Bill O'Reilly of Fox's "The O'Reilly Factor" offered some sage advice today while appearing as a guest on the Rachel Ray Show. It wasn't anything new . . . well, at least not to most parents, but in our race-around world, it bears repeating.
When asked for his best advice on parenting, O'Reilly, a former high school teacher, lamented the amount of time our kids, (and the rest of us) spend on electronic devices today. He fears we are losing the art of face-to-face interaction. His remedy? Corral them at the dinner table, and then pose what may be the best question of their day. "Tell me . . . what was the most important thing that happened to you today." And really care.
It brought back sweet memories of four loud, little Lewises all rambling over one another in their haste to divulge the day's mystique. As they grew older and their schedules became increasingly hectic--off to Seminary at 5:45 a.m., ball practice until 6:00 p.m.--we struggled to get all our assorted faces at the table at the same time. It increased our appreciation of the Sabbath when we pushed everything else away, and made us double our efforts to set aside more family time for games, family movie nights and FHE.
The idea of corralling our loved ones for family dinner may, in and of itself, require some creative rethinking, but the benefits of this eroding tradition are critical and well documented. Now imagine coupling family meals with this simple but profoundly introspective question. Such an investment could skyrocket a child's sagging self-esteem and lead to better understanding and communication all around.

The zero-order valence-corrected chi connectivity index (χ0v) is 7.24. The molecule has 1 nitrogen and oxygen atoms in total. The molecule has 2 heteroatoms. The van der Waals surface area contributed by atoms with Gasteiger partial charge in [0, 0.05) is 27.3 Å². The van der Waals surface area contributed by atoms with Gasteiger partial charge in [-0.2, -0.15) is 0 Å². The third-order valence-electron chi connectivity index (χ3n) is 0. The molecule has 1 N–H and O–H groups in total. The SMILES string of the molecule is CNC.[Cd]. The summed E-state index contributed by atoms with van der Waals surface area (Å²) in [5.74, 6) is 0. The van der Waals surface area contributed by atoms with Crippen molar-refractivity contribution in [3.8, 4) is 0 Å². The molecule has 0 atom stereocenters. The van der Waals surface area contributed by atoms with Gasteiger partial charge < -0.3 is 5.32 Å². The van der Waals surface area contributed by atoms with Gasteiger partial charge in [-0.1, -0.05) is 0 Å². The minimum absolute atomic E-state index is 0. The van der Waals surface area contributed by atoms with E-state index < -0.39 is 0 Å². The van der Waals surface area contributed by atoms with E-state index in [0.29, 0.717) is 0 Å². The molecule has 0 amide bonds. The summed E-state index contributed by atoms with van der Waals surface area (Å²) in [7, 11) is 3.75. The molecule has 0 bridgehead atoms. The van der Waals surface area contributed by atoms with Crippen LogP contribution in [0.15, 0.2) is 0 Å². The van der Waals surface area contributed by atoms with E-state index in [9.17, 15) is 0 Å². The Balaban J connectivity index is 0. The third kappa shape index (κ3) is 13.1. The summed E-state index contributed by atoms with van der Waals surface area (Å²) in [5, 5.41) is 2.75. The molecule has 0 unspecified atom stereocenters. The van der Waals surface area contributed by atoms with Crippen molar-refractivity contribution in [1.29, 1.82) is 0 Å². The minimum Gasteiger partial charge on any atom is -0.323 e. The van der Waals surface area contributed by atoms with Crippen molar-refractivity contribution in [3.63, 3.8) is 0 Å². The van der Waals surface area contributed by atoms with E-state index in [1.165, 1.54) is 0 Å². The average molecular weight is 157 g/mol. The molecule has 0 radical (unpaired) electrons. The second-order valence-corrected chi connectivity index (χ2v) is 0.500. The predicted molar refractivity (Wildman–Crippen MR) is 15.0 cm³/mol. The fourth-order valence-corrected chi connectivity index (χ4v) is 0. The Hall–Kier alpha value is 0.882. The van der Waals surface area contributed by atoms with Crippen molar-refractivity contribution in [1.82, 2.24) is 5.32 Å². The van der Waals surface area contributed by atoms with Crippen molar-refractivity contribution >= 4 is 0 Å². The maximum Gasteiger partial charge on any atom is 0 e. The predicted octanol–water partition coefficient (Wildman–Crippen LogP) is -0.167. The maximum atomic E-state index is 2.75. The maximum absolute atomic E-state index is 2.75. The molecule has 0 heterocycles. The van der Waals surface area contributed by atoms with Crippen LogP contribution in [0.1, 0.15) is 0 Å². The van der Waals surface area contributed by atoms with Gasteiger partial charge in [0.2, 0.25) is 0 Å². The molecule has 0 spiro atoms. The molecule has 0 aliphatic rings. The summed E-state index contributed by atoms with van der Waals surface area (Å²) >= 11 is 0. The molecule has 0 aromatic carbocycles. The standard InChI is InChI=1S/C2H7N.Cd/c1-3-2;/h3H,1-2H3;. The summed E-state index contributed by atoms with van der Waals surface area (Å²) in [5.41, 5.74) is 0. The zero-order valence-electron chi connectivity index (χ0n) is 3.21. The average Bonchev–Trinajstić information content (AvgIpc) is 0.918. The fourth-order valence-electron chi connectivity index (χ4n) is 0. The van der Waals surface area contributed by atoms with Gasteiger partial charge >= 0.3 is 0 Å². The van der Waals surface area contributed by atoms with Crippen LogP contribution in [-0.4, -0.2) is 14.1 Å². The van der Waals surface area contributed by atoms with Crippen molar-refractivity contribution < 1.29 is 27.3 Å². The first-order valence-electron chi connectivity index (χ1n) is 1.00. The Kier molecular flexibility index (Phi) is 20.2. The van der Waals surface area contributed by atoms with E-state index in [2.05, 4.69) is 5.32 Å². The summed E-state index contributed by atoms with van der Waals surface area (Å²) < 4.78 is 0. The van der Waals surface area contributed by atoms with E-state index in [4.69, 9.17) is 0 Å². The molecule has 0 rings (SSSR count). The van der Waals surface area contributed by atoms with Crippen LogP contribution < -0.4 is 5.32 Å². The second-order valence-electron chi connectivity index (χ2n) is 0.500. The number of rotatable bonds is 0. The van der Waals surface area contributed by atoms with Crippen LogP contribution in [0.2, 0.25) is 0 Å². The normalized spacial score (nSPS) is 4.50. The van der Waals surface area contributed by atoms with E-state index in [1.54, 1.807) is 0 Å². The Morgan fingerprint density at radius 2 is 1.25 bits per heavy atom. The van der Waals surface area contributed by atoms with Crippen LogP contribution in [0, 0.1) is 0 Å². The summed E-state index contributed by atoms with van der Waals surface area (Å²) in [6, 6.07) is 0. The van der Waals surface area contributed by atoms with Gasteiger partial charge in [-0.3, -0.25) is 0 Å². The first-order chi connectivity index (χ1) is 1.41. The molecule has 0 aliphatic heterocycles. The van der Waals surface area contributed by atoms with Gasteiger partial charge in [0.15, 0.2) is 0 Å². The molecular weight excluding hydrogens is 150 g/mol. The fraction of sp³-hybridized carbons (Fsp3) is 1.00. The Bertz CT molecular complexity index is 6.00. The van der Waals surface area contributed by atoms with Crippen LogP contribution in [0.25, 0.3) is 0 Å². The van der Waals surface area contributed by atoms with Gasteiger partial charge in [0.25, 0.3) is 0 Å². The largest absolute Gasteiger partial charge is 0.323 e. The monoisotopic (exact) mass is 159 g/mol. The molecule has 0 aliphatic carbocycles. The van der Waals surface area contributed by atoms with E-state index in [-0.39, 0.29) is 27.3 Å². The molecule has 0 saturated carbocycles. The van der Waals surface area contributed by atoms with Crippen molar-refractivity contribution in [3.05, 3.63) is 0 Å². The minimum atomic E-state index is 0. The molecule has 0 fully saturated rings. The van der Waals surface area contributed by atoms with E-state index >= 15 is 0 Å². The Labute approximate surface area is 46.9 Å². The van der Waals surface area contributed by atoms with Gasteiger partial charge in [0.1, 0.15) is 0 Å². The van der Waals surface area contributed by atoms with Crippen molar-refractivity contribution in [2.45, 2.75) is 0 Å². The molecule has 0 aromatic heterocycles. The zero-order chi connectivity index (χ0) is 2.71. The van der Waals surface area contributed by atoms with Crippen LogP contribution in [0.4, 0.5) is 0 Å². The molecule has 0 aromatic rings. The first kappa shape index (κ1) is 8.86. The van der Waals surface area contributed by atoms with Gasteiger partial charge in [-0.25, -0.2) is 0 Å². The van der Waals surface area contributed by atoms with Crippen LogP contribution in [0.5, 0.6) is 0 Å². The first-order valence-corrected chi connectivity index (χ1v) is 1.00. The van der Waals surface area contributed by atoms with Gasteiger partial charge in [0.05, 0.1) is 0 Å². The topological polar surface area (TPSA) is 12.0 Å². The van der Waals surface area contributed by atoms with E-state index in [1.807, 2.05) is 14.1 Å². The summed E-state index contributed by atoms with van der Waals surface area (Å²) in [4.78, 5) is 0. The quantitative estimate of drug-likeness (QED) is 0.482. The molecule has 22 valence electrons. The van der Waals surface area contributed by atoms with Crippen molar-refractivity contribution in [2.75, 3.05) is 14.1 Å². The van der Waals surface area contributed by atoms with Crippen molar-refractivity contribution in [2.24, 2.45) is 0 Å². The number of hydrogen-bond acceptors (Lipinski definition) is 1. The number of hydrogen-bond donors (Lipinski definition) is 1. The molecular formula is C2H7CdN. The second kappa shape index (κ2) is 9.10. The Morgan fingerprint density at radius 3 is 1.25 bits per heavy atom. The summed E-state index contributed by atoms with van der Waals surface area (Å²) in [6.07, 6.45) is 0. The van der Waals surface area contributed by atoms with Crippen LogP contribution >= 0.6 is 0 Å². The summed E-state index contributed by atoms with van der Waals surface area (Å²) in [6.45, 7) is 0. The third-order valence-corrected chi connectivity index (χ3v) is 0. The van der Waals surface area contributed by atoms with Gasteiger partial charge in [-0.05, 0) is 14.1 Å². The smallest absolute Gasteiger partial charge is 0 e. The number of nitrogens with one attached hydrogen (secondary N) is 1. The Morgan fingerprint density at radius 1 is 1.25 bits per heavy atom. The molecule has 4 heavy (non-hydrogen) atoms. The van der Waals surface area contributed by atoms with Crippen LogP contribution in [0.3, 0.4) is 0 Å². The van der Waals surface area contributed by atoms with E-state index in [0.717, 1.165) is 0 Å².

O'Reilly noted that we should be prepared for repercussions. Older children may retreat at first, and the idea of sharing on such a personal level may not come easily, but if we are consistent, and better yet, if we start early and establish this pattern, a wonderful new closeness will develop that can only serve to bless our families.
But it shouldn't stop there. Imagine how spouses would respond to such a heartfelt, sincere investment in them. "Tell me, honey . . . what was the most important thing that happened to you today?"
I'm cringing here as I think of how the sacred dinner routine has changed for us since the kids left home. Too often we eat at the counter--he sits, I stand--as we peruse the day's mail. Sometimes we actually meet at the table, but it's too infrequent. We can do better. We can see the dinner table as a family place no matter our number and age, and we can pose this sweet question to our loved one and wait with complete interest for their reply. We can do this!
Let's try it out and leave a comment. I will too!